2. Soccer isn't like other American sports; players must become professionals earlier
A few days ago, my colleague Connor Fleming published on The18.com a very interesting article about how little time U-21 players get on the MLS, with five teams that haven’t given a single minute to players in this group over the season. That’s a huge problem, and it gets even worse by the fact that I see many players trying to reach the professional level by being scouted through college. That means that even if you are good and lucky enough to make it happen, you start training in professional clubs with high level players and coaches by your 20s.
That’s too late; it might work for other sports, but it won’t for soccer.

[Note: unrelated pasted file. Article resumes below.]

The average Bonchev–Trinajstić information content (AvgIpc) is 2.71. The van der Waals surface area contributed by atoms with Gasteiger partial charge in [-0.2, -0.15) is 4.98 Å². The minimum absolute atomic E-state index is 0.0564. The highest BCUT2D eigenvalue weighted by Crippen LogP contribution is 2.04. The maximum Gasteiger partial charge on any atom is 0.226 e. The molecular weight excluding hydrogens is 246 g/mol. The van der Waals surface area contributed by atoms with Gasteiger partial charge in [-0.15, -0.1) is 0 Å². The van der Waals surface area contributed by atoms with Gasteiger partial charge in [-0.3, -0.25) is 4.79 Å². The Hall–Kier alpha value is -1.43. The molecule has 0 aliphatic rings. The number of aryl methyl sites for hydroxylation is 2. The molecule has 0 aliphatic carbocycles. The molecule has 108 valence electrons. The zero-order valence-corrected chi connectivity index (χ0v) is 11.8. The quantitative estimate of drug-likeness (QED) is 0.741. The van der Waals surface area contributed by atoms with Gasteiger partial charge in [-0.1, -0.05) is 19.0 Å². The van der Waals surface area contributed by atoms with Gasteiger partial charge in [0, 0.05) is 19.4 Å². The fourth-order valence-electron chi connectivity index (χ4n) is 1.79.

Aspirants to become professionals all over the world play for professional club’s youth divisions from early ages and reach the first team in most cases before the age of 19. Diego Maradona and Kun Aguero were still 15 when they had their first professional game; Leo Messi and Neymar were 17. They were extraordinary and made it by an early age, of course, but still the average age is below the one observed in the U.S.
Then picture our U.S. player making his first pro game by the age of 21, facing a foreign player who has been training and playing on a professional environment for five-plus years — that’s a very hostile starting scenario. We need players to make it to the professional level earlier. Some MLS clubs are working on their youth divisions, but we still need more of this, a lot more. We can’t expect soccer to adapt to America; we need to adapt to it.